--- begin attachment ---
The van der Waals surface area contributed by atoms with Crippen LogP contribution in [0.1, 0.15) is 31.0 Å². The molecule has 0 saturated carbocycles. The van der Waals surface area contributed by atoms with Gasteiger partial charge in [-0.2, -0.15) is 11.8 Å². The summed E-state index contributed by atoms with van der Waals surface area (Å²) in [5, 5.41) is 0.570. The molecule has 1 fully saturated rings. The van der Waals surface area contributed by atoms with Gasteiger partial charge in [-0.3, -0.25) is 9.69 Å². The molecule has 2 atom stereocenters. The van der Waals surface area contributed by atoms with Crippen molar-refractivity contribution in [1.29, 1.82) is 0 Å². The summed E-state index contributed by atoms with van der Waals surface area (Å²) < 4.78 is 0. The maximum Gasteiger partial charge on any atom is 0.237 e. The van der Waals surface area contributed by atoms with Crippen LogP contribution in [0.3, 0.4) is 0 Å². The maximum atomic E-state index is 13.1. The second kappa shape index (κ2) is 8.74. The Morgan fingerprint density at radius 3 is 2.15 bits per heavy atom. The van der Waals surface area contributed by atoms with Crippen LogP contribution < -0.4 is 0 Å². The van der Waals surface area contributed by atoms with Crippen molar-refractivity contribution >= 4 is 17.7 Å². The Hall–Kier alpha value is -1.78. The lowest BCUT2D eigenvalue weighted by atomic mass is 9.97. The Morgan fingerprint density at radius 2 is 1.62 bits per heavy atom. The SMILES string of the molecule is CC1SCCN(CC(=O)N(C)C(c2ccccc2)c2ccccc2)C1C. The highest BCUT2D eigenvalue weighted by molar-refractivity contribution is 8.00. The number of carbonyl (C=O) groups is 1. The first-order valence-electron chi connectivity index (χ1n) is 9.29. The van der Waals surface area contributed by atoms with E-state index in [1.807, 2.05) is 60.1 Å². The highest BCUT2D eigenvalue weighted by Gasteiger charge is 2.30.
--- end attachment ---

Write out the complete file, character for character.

The van der Waals surface area contributed by atoms with Crippen LogP contribution in [0.1, 0.15) is 31.0 Å². The molecule has 0 saturated carbocycles. The van der Waals surface area contributed by atoms with Gasteiger partial charge in [-0.2, -0.15) is 11.8 Å². The summed E-state index contributed by atoms with van der Waals surface area (Å²) in [5, 5.41) is 0.570. The molecule has 1 fully saturated rings. The van der Waals surface area contributed by atoms with Gasteiger partial charge in [-0.3, -0.25) is 9.69 Å². The molecule has 2 atom stereocenters. The van der Waals surface area contributed by atoms with Crippen molar-refractivity contribution in [1.29, 1.82) is 0 Å². The summed E-state index contributed by atoms with van der Waals surface area (Å²) < 4.78 is 0. The maximum Gasteiger partial charge on any atom is 0.237 e. The van der Waals surface area contributed by atoms with Crippen LogP contribution in [0.3, 0.4) is 0 Å². The maximum atomic E-state index is 13.1. The second kappa shape index (κ2) is 8.74. The Morgan fingerprint density at radius 3 is 2.15 bits per heavy atom. The van der Waals surface area contributed by atoms with Crippen LogP contribution < -0.4 is 0 Å². The van der Waals surface area contributed by atoms with Crippen molar-refractivity contribution >= 4 is 17.7 Å². The Hall–Kier alpha value is -1.78. The lowest BCUT2D eigenvalue weighted by atomic mass is 9.97. The Morgan fingerprint density at radius 2 is 1.62 bits per heavy atom. The SMILES string of the molecule is CC1SCCN(CC(=O)N(C)C(c2ccccc2)c2ccccc2)C1C. The highest BCUT2D eigenvalue weighted by molar-refractivity contribution is 8.00. The number of carbonyl (C=O) groups is 1. The first-order valence-electron chi connectivity index (χ1n) is 9.29. The van der Waals surface area contributed by atoms with E-state index in [1.807, 2.05) is 60.1 Å². The highest BCUT2D eigenvalue weighted by Gasteiger charge is 2.30.